“Between 7 and 8 o’clock p.m. a detail of the One hundred and fourteenth New York Volunteers came on board the steamers to accompany us on picket during the night. The soldiers were stationed on the quarter and hurricane decks. At about 9:30 p.m. the steamer started up the river under, as far as I could learn, about 50 pounds of steam. When nearly up to our station, 1 ½ miles from this place, just below the fort and about 20 yards from shore, while sitting in Captain Wiggins’s cabin, I felt a log or snag striking the steamer on her starboard side, forwarded of the wheelhouse, and immediately afterwards I heard and felt the wheel striking very hard against this log. Going forward, I heard it reported that the vessel was fast filling. Captain Wiggin gave his orders very coolly and deliberately, no idea of danger entering our minds. Upon his request I went forward, and found from 7 to 8 inches of water in the hold. The steam pumps had been started before this time, about fifteen minutes after the vessel struck, it was reported two or three times that we were gaining on the water. Captain Wiggin then turned the steamer, and we started back down the river, under the greatest possible pressure of steam, in order to reach the flat below the wharves here, run the steamer ashore, and thus save the lives of all our crew, and also the heavy guns on board. The magazine was ordered to be opened and the powder to be put on deck, if the water should rise to it. When we passed the wharves the water was reported to gain fast and the vessel sinking. Captain Wiggin hailed the Calhoun and the Estrella, requesting boats to be sent to our assistance. In the meantime he ran the Kinsman, with full steam head on shore till her bows grounded in three feet of water and no bottom with a 15-foot pole under her stern. A line was ordered to be brought out from her starboard quarter to haul her broadside to the bank, but before this could be accomplished, the steamer filled and slid backward from the bank and sunk in about 18 fathoms of water at twenty-five minutes past midnight. The steamer Calhoun, as soon as she could get up steam, came up and rendered, with the boats of the Estrella, Diana, and Calhoun, all the assistance possible in saving the crew and soldiers, who otherwise must have perished [ORN 1905:625-626].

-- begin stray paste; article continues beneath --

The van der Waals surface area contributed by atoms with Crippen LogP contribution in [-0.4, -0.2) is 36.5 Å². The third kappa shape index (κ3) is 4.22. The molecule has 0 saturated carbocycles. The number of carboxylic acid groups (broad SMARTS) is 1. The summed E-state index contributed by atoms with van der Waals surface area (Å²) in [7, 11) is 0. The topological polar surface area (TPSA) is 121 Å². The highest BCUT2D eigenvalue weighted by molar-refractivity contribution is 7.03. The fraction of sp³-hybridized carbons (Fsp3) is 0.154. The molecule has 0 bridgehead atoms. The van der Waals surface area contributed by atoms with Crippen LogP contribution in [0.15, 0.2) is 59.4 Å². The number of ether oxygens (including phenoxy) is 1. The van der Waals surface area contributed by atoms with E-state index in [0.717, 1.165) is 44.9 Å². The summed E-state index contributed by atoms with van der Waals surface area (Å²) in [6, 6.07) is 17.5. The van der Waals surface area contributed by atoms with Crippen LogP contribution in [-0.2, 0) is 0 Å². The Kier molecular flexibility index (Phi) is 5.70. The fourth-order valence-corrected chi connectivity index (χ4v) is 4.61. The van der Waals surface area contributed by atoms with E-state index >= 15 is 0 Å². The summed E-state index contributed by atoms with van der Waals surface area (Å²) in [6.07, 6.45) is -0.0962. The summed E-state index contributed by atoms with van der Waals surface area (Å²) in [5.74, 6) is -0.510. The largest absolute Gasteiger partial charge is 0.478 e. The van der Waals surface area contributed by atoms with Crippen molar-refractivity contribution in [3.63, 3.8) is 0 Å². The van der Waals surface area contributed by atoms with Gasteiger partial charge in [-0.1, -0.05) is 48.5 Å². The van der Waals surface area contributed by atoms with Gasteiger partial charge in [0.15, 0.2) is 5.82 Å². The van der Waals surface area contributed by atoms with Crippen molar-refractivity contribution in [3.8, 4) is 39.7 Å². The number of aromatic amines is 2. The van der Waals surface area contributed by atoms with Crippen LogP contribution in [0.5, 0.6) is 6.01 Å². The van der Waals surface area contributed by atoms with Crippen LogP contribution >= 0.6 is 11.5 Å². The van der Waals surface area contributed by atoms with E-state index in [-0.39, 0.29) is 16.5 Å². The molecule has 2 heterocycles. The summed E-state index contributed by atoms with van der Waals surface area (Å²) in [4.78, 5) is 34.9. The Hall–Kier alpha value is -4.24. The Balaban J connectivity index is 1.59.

When Admiral Farragut forwarded the two reports to Gideon Welles, Secretary of the Navy, he noted that the gunboat “sank in 50 feet of water at or near Brashear City” (ORN 1905:625). Wiggin reported that the Kinsman slid off a “steep Bank” and that “every vestige” of the gunboat disappeared, while J. G. Oltmanns noted that when the boat was nosed against the bank there was over 15 ft of water at the stern and, further, that the vessel sank in “about 18 fathoms” of water. Some have suggested that Oltmanns’ “18 fathoms” is a mistake or a later misprint for “8 fathoms,” but, as discussed later, this may not be so. Details on the presumed location and depth of the wreck of the Kinsman are thoroughly discussed in the following chapter, but the reports of observers of the sinking all agree that the boat sank in deep water. This is supported by Lieutenant Wiggin’s report that he was able to salvage only a few items, all apparently floating in the river, on the morning following the sinking, plus the fact that there are no reports that any attempts were ever made to raise or salvage the gunboat. The Kinsman was extremely valuable and if there had been any hope of salvaging the boat, an effort would have been made.